Quimbee leverages the CTML in myriad ways. First, each video produced by Quimbee is thoughtfully and carefully crafted to combine the narration with highly effective illustrated visuals. This marriage of visual and verbal information maximizes these theories and allows learners to better remember the materials and better integrate them into their prior knowledge for use on future topics. Additionally, we carefully monitor the length of our videos and aim for an eight-minute cap on lesson length. This keeps attention longer and allows learners to engage more deeply with the content.
Cramming for a test involves trying to take in a massive amount of information in days (or maybe hours). If students are lucky, they remember just enough to do well on the test. But information learned this way is forgotten as quickly as it's learned. Students can learn something more thoroughly and in less time using a technique called spaced repetition. This simple idea essentially suggests that spacing out our study sessions can lead to a better and more robust memory of those materials (Brown, 2014). With the increasing popularity of computer-based learning environments like Quimbee, instructors can more easily control the pace and frequency with which a student sees new, learned, and potentially forgotten materials. This weaving of new, remembered, and forgotten content can facilitate better memory for the content than a more traditional cramming (Karpicke & Roediger, 2007). These techniques, often found in foreign-language learning environments, are quickly finding their way to other learning domains.
Quimbee uses the latest research in spaced repetition to promote better long-term memory of key concepts. This gets students up to speed more quickly than when they study alone. Our formative assessments are built with an algorithm that carefully controls when a learner sees new and old information, essentially adapting our assessments to their performance. This procedure allows students to better remember what they study and make faster progress.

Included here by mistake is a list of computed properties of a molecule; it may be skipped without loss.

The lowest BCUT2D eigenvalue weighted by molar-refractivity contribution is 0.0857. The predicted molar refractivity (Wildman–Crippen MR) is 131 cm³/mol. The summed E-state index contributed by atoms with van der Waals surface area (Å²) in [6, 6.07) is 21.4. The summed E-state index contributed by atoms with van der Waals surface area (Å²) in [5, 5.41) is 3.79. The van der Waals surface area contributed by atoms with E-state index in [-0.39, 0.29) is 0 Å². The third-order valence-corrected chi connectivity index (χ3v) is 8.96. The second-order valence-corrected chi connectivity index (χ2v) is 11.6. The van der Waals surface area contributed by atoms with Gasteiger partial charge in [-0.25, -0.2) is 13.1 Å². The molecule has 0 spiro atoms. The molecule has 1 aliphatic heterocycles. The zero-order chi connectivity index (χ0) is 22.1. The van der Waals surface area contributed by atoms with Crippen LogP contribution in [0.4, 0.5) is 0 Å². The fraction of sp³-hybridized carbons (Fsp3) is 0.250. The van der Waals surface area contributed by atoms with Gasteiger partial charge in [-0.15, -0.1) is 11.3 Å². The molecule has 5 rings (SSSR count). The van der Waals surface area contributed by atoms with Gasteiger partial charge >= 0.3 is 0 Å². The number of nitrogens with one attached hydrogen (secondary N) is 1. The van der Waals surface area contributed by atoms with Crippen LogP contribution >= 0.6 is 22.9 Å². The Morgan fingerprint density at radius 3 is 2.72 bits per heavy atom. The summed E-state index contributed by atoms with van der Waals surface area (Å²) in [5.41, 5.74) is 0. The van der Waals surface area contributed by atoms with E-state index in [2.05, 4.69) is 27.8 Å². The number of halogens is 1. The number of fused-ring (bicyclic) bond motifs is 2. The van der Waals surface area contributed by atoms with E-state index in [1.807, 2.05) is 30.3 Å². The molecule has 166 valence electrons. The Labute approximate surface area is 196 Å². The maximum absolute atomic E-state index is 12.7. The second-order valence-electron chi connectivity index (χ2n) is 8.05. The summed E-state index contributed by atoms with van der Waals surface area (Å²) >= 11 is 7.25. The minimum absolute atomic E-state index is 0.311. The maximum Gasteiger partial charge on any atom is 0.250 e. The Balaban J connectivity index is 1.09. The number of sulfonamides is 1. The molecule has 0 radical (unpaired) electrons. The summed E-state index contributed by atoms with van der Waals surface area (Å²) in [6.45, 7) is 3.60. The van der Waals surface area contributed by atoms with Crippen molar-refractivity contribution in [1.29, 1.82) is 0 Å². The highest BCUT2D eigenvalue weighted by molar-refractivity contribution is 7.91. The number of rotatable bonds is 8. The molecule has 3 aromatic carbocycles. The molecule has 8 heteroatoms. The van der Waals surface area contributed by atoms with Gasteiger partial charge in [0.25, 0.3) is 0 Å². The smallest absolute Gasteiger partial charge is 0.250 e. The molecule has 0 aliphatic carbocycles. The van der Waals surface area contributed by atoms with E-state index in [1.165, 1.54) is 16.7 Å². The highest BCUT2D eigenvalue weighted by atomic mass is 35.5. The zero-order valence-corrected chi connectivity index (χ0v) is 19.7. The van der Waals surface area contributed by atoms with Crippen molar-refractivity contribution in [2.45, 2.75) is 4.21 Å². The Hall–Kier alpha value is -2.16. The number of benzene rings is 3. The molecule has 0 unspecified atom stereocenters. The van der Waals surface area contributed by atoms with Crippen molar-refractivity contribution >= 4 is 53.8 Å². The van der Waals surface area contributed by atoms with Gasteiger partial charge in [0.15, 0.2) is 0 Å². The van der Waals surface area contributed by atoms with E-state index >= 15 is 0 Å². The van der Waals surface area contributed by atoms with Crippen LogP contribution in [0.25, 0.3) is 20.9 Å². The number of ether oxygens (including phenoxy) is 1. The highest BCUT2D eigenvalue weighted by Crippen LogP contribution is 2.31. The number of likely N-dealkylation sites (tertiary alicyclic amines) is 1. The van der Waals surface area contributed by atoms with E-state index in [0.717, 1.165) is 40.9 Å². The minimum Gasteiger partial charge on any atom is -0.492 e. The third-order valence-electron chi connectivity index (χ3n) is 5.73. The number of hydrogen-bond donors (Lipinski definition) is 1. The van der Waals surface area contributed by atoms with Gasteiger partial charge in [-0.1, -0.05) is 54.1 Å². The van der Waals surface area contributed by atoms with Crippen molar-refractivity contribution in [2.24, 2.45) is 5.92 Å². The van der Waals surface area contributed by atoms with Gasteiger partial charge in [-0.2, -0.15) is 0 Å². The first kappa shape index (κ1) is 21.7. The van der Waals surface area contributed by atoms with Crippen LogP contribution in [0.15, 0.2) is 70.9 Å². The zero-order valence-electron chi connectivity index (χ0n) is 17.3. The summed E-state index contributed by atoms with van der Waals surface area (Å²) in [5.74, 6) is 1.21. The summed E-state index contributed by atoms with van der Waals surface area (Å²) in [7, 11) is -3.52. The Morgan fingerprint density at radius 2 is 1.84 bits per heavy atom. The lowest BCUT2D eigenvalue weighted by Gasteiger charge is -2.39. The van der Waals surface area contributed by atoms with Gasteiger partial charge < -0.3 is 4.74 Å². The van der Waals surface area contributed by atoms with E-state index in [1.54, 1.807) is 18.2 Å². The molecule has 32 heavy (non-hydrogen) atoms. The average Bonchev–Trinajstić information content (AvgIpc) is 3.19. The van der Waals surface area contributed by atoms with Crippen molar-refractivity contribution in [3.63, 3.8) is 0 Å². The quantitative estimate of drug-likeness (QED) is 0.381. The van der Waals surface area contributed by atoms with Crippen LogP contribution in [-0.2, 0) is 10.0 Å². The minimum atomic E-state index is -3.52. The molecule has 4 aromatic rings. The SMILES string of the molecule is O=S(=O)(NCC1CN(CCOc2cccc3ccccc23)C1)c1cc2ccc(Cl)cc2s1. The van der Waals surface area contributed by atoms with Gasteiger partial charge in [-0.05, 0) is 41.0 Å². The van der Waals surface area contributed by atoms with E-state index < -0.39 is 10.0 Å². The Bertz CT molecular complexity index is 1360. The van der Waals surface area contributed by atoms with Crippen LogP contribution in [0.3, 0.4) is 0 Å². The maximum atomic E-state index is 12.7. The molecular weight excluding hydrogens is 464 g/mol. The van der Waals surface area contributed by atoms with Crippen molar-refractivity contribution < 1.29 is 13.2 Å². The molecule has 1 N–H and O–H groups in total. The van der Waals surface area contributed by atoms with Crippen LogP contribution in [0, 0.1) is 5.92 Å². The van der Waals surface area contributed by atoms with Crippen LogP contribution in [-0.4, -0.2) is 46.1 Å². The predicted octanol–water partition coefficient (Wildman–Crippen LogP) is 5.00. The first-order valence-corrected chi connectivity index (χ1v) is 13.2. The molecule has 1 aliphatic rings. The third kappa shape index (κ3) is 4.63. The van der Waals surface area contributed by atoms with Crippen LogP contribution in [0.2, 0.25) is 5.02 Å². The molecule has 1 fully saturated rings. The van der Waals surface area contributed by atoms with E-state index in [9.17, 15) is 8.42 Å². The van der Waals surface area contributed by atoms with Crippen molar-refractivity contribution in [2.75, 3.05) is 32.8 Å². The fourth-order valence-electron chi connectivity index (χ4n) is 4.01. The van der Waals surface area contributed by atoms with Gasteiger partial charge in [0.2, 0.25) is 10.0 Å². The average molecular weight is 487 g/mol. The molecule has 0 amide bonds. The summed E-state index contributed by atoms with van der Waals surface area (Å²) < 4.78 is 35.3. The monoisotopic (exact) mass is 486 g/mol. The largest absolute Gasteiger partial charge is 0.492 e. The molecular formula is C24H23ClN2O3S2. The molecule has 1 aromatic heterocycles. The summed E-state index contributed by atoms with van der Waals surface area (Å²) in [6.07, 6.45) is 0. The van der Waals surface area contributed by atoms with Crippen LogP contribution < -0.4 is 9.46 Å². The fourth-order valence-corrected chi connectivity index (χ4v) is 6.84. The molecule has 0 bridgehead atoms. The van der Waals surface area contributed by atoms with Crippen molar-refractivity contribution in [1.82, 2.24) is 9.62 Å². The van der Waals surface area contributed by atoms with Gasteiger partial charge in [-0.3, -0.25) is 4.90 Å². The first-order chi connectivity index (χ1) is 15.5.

For most people, studying is a passive activity. Learners listen to lectures, read books and articles, highlight passages, and watch presentations. When students want to remember something, they'll engage in re-reading, re-watching, and reviewing their notes. Shallow learning techniques—such as rote memorization, highlighting, or cramming—will often feel productive to the student, but material studied in this manner is often forgotten quickly (Brown, 2014). But students learn better and more quickly when they engage in purposeful effort during study. This purposeful effort can be introduced by using retrieval practice. Retrieval practice asks students to deliberately recall information they have just learned, often in the form of a quiz. This recall process, though sometimes difficult, can lead to better memory and a better ability to transfer information to novel problems (Agarwal, McDaniel, Thomas, McDermott, & Roediger, 2011; Larsen, Butler, & Roediger, 2009; McDermott, Agarwal, D'Anotnio, & Roediger, 2014). Retrieval practice isn't a test; it's a better way to learn. Assessment opportunities allow students to see what they do and don't remember. Remember: it's not the grade that matters—it's the process of recalling information.